As much as we love Paris, we always try to take a little out-of-town trip so that Tom can get a train ride. This year it was Amiens, just over an hour away.
Box 5 was always reserved for the Opera Ghost. If management dared to sell it to the public, dire consequences ensued. A stagehand murdered in a deep basement. An 8-ton chandelier falling on an innocent patron. A great soprano who suddenly can only croak. The Ghost had the Paris Opera in its clutches, a possible curse always at the ready.
So goes the 1901 novel The Phantom of the Opera by Gaston Leroux, which has become a couple of films and a blockbuster musical. The setting is Palais Garnier, as the Paris opera building is called, after its architect Charles Garnier, a stripling of 36 when he won the contest to design the building.
Is it Rococo, Palladio, and Renaissance? Let’s just say it’s wicked busy. No stone is uncarved or wall unpainted, no window undraped, no pillars without busts. All possible in-between places are emblazoned with lyres.
(Click images to enlarge)
When the Palais Garnier was finished in 1879, the building hosted both ballet and opera, but the real stars were the parading wealthy nobles and socialites of the Belle Epoque. Women dressed in voluminous skirts, wide decolletage, layers of petticoats and acres of ruffles, all topped off by enormous hooded cloaks. So much to see!
Gentlemen of wealth proudly walked the hallways arm and arm with their courtesans, who, if pricey enough, shed extra status upon them.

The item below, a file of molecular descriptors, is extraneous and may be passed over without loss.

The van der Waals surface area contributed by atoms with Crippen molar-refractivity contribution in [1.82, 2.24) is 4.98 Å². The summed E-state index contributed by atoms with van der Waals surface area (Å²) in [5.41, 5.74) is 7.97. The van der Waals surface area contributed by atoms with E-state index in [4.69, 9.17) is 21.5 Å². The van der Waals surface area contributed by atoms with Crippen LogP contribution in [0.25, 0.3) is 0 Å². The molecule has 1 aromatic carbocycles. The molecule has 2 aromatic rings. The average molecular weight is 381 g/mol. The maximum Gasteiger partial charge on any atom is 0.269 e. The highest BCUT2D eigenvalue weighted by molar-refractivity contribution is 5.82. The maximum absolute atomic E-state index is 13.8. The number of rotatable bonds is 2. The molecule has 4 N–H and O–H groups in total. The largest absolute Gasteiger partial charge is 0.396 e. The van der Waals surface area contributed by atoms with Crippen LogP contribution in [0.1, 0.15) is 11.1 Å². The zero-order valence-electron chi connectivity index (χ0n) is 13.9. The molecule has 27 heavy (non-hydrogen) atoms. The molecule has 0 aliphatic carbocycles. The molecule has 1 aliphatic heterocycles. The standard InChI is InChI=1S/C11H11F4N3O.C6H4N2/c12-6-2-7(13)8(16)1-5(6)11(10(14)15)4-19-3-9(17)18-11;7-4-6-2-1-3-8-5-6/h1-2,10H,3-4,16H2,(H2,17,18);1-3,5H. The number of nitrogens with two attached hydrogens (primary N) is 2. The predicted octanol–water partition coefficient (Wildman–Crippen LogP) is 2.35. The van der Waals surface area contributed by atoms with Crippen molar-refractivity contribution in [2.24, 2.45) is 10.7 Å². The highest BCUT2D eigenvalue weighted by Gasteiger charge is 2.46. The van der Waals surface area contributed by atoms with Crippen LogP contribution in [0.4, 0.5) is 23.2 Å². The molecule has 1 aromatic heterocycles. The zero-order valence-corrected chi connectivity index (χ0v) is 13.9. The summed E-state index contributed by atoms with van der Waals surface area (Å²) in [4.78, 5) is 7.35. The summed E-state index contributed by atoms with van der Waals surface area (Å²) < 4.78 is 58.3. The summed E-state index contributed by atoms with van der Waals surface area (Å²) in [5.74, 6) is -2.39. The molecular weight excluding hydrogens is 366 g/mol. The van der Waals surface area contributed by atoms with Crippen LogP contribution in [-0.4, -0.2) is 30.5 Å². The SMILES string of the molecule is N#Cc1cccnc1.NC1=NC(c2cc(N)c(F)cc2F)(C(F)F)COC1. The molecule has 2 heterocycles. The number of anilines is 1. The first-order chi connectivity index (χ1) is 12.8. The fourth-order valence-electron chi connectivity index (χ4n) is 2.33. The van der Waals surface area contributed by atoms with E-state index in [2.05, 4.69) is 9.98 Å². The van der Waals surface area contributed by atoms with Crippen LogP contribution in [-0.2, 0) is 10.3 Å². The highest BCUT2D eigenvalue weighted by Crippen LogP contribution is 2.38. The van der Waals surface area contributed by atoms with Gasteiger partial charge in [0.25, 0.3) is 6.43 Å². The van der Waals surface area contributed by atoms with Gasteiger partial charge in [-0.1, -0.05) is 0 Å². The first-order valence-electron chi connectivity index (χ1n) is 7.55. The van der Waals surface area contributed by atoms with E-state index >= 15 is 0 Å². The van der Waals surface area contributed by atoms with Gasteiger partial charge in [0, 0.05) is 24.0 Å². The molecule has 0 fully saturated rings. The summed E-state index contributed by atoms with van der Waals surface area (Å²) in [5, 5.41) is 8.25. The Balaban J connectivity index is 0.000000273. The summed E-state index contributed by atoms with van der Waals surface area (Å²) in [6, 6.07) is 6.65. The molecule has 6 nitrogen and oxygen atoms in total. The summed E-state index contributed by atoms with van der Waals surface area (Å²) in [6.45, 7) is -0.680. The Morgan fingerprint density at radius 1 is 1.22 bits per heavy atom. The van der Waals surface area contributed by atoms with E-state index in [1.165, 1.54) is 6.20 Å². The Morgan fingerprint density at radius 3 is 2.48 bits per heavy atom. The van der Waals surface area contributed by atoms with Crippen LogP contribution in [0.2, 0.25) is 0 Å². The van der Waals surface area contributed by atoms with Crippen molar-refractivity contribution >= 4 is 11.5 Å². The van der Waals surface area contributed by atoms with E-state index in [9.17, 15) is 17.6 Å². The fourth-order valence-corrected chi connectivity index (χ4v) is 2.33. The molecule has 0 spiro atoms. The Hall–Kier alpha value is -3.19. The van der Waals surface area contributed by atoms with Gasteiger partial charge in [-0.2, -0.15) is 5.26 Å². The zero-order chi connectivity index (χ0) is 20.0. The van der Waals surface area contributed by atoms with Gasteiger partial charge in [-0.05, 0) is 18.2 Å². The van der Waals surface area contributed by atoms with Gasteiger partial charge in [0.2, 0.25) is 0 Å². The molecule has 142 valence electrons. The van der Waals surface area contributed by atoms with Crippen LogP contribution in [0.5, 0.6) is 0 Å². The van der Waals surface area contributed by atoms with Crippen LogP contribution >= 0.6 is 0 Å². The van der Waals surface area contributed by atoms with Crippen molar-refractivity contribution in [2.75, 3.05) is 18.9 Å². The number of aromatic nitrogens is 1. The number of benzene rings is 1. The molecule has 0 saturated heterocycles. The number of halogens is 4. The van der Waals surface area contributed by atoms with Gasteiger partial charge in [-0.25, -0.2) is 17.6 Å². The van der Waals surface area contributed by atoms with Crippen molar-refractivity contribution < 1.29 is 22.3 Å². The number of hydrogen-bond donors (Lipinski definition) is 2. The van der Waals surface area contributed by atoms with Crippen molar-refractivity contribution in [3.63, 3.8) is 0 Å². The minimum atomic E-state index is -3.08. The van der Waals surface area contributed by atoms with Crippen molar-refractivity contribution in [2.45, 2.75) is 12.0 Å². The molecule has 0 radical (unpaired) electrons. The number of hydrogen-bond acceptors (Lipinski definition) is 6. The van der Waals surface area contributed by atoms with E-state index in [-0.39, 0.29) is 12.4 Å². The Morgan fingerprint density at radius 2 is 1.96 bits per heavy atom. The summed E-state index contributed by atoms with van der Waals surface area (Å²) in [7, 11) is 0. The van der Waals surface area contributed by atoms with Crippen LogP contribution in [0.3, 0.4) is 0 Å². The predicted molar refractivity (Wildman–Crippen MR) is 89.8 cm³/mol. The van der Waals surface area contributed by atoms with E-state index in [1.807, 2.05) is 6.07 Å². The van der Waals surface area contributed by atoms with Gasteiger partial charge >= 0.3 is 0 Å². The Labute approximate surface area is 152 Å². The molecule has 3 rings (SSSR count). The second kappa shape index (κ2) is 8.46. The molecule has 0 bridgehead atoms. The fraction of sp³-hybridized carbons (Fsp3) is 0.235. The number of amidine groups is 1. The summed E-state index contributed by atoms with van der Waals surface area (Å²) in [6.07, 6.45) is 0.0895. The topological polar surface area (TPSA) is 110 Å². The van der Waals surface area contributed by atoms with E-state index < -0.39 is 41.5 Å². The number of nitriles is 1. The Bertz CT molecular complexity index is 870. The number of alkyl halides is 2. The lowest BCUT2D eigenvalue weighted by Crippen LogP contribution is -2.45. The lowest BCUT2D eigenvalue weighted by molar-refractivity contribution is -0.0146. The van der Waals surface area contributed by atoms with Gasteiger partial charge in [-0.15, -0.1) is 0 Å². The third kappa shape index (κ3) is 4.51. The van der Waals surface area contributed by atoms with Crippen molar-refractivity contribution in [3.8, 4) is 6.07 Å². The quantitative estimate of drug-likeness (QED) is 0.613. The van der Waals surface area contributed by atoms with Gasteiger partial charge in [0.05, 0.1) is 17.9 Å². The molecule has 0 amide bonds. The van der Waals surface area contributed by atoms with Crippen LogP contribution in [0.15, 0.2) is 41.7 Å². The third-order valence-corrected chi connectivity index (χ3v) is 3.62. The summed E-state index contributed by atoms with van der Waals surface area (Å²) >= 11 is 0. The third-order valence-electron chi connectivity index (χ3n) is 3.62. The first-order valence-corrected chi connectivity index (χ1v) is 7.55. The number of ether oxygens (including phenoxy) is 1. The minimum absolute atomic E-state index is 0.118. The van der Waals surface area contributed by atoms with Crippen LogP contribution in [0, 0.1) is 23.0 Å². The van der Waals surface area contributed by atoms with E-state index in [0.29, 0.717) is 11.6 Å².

The entrance foyer has its own balconies with viewing niches, the better to see who’s with whom and wearing what. Missing a husband? Well, maybe he’s slipped backstage to visit a favorite soprano. All the subscribers were allowed.
What with all this busy swooping around, much more real estate is devoted to lobbies and stairs than to the 1979-seat auditorium. We were barred from the orchestra the by a rehearsal, but we did get to see a practice pas de deux on a monitor in the lobby.
A small museum houses fifteen thousand leather-bound scores and librettos, all safely behind grills. We also got a close look at some of the Opera’s collection of 3000 pieces of costume jewelry. (These are garish, very fake but very large for easy viewing.)
And what of Box 5? It is there, now with a brass plaque claiming it for the phantom. What is never made clear is whether or not there ever was a ghost, or a clever trickster living in the deep recesses of the building. Author Leroux was a journalist, and he is known to have fictionalized a lot of non-fiction for dramatic effect. What was real? One can Google it forever. But we are in Paris. And we’re off to grab an aperitif.
In a ritual he treasures, Tom goes off every morning to fetch our breakfast baguette. By the time Tom and the baguette get home, one end has inevitably been bitten off. Every single day. He claims he doesn’t know how it happens.